DALLAS -- A test of a drastic reshaping of Blockbuster Entertainment Group's marketing and merchandising programs is under way in six markets, with some big surprises in store, according to industry sources.
Under the umbrella slogan "Go Home Happy," Blockbuster here is testing several new concepts, the most notable of which is a radical reconfiguring of its new-release wall to devote as much as one-quarter of the space to four guaranteed-availability titles. (That is, if a customer cannot find one in stock, he can rent another title free.)
Test markets include Tampa and St. Petersburg, Fla.; Sacramento and San Diego, Calif.; and Phoenix, sources said.
Karen Raskopf, a Blockbuster spokeswoman, confirmed those four cities but declined to name the other two. Inventory of the four new-release titles is being increased significantly in the 300 stores in the test, she said.
Raskopf admitted that customer dissatisfaction was a consideration, saying, "With the program, our plan was to take a look at the various elements that go into the video-rental experience. Our goal in this is 100% customer satisfaction."
Blockbuster's changes, introduced by a full-page letter from John Antioco, chief executive officer, in editions of newspapers in the test markets, are seen by many in the industry to have far-reaching implications for the future of video marketing, merchandising and distribution.
"The industry has got to throw some excitement into this business," said a video distribution executive who asked not to be identified. "They have to make the products customers want more available when the customer wants them."
"The program's impact on consumers will be to cause a degree of excitement and interest in video rental that perhaps has been lacking in the recent past," said Des Walsh, vice president and general manager of SuperComm. Other retailers will be able to "ride the coattails" of the Blockbuster program, he said.
Bill Glaseman, video specialist at Bashas' Markets, Phoenix, said that so far Bashas' had not seen any negative impact from the Blockbuster program.
He said he was skeptical about Blockbuster's ability to make money from the added copy depth on new releases. "It seems like it would take a lot of customers to come in and rent them for Blockbuster to get their money back."
While Warner Home Video, Burbank, Calif., was expected to be the primary partner in a revenue-sharing test, huge depth of copy on two titles from other studios was front and center in stores in the Tampa and San Diego markets.
Stores had as many as 300 copies of "Face/Off" from Paramount Home Video, Hollywood, Calif., and "Fifth Element" from Columbia TriStar Home Video, Culver City, Calif. In a Lakewood, Ohio, store not involved in the test, the retailer carried 40 to 50 copies of these titles.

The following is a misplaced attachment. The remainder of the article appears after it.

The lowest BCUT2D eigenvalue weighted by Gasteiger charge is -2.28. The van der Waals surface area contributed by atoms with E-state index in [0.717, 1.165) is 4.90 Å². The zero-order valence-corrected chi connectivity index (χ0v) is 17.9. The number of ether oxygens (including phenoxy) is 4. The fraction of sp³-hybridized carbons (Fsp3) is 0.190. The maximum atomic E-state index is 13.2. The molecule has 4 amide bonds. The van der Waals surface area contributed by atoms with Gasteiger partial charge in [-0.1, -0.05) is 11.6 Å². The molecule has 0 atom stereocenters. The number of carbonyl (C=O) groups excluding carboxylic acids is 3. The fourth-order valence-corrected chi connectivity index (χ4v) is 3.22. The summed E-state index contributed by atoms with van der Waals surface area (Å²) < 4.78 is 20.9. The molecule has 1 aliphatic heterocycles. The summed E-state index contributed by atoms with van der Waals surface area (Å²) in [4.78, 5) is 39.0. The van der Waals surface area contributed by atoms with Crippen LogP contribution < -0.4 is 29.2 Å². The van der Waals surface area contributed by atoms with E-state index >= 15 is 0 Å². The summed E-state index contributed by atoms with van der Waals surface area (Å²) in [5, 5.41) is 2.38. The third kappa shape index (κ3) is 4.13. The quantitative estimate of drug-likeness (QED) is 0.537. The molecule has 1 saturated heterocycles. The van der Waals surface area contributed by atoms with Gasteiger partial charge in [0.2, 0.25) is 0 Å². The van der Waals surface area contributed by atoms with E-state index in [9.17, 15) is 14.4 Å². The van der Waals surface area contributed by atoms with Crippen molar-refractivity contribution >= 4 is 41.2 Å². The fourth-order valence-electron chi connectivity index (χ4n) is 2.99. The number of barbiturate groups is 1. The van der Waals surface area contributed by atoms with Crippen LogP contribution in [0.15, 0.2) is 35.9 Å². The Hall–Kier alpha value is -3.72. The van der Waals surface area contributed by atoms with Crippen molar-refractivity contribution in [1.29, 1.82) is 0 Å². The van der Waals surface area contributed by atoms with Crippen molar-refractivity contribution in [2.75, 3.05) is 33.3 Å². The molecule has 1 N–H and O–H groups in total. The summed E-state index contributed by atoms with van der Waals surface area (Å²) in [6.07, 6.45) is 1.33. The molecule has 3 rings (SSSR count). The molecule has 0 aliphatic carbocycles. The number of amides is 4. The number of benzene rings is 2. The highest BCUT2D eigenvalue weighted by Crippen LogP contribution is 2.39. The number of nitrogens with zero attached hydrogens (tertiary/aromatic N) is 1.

That kind of copy depth usually indicates a shared-revenue program of some kind. A spokesperson from Paramount, however, denied involvement in a revenue-sharing test with Blockbuster. A Columbia TriStar spokesperson declined to comment.
Some industry observers said it was possible Blockbuster bought the titles at or near full rental price just to get the test program going.
Other early titles in the Blockbuster test were sell-through-priced movies "Jingle All the Way," from Twentieth Century Fox Home Entertainment, Beverly Hills, Calif., and "The Lost World: Jurassic Park," from Universal Studios Home Video, Universal City, Calif. Their presence was considered less significant by industry observers, however, because retailers often bring in large quantities of such lower-cost titles.
In one Tampa-St. Petersburg-area store, an industry source there said, Blockbuster had taken 28 linear feet from the new-release section and devoted it to the four titles in the new program. It is the most prominent merchandising element in the store, he said.
He added that the center floor, containing catalog and other products, had not been reset, which indicated a cutback on other new-release copies.
A large sign above the section read "Featured New Releases. We'll Have It. Guaranteed." The theme is echoed with signs on the front windows and a large standee right inside the entrance.
Rental rates may be different in the various test markets, and Raskopf confirmed Blockbuster was experimenting with pricing. In Tampa-St. Petersburg, Blockbuster is getting $3.49 for titles in this program, while other new releases are $3. In San Diego all the new releases are $3.
Other aspects of Blockbuster's new marketing efforts include longer rental periods, courtesy telephones in stores and incentives for the early return of new releases.
Rick Ang, a buyer at Video Mart, Sacramento, Calif., which racks video departments in 17 Bel Air supermarkets, said he will watch the test closely and increase copy depth in a competitive way relative to the size of his departments. Noting that Blockbuster will have to cut back on other titles to fit all the featured new releases in, he said, "We are going to buy a few more pieces of the titles that they are not presenting."
Meanwhile, consumer awareness from a Blockbuster TV ad campaign, featuring comedian Richard Lewis, will help all video retailers, he said. "The consumers realize that the movies are exactly the same, whether they come from Blockbuster or somewhere else."